From there you can head towards Piazza Duomo by Piazza San Oronzo and Via Vittorio Emanuele II, were you will be right at the heart of the city. Plenty of shops, restaurants and cafes if you want a little break or appetitivo. Another monument to visit is the Teatro Romano, an open Roman theatre and if you are lucky enough you can catch a concert as many events take place during the summer months. A very unique museum is not far from there, the Museo Faggiano. This is a bulding that never intended to be a museum, it was the family home of Mr Luciano Faggiano. In 2000 he wanted to renovate the building as he intended to open a trattoria but he encountered some troubles with the toilet. As he was looking to fix the sewage pipe he started to uncover a subterranean world tracing back before the birth of Jesus. He is a very funny character and you can read more about his story at this link http://www.nytimes.com/2015/04/15/world/europe/centuries-of-italian-history-are-unearthed-in-quest-to-fix-toilet.html?_r=0 (Museo Faggiano, Via Ascanio Grandi, 56/58, tlf +39-0832-300528 )
Most surprisingly it was to discover an array of fashionable clothes and jewellery designers continuing Italy’s rich design tradition, so not everything in Italy comes from China after all! A couple of shops worth visiting are Sartoria Artigianale Atika where it’s quite common to find the designer Mr Antonio Franco at his desk planning his original designs (Via Francesco Rubichi, 13, Lecce +39 0832 308428 http://www.atikasartoria.it/ ) If jewels are your thing then make sure to visit Maria Paola Barrotta at her studio in Via Arcivescovo Petronelli, 12 (http://www.mariapaolabarrotta.com/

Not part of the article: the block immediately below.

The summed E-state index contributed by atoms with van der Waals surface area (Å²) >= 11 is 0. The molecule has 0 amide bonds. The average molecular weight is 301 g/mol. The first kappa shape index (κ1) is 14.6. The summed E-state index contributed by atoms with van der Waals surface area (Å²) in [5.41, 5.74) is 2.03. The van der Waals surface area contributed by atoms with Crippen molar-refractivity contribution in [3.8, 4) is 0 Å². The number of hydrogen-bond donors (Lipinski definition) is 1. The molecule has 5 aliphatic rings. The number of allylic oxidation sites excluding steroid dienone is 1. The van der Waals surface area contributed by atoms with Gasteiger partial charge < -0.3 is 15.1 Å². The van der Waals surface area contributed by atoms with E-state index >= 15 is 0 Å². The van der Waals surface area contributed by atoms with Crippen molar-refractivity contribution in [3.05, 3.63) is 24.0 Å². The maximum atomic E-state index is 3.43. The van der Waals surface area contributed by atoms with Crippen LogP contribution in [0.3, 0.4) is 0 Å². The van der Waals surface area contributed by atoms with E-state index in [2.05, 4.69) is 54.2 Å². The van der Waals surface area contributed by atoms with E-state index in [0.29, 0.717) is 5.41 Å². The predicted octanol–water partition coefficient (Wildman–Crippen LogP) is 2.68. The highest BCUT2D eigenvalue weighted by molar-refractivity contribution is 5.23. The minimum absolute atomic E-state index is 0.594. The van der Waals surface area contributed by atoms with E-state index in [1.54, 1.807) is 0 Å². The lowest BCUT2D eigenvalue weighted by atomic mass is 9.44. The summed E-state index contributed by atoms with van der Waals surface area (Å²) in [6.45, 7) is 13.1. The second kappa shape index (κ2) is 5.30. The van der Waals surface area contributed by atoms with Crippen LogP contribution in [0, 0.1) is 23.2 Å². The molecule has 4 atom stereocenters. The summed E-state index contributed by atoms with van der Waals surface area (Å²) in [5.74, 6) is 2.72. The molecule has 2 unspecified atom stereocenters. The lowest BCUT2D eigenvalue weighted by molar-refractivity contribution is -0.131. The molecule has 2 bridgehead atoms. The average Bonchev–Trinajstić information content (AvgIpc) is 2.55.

Where to Eat
Food, well as with every time I visit a new place I think it’s the best in Italy! Orecchiete pasta, Burrata Pugliese (a very soft cheese similar to mozzarella) fish and Primitivo wine are a must when you are here. A couple of restaurants to recommend: near the Duomo you will find Corte dei Pandolfi Restaurant, situated in a lovely little square with outside tables ( Corte dei Pandolfi, 3 http://cortedeipandolfi.com/ ) and if fish is what you fancy then head to Pescheria con cottura near Piazza San Oronso, here you can choose your fish and they will cook it for you ( Via de Mocenigo, 23 Telf +39-0832-098366 http://www.pescheriaconcottura.it/ )
For more info on Lecce or Puglia check the website http://www.viaggiareinpuglia.it/hp/en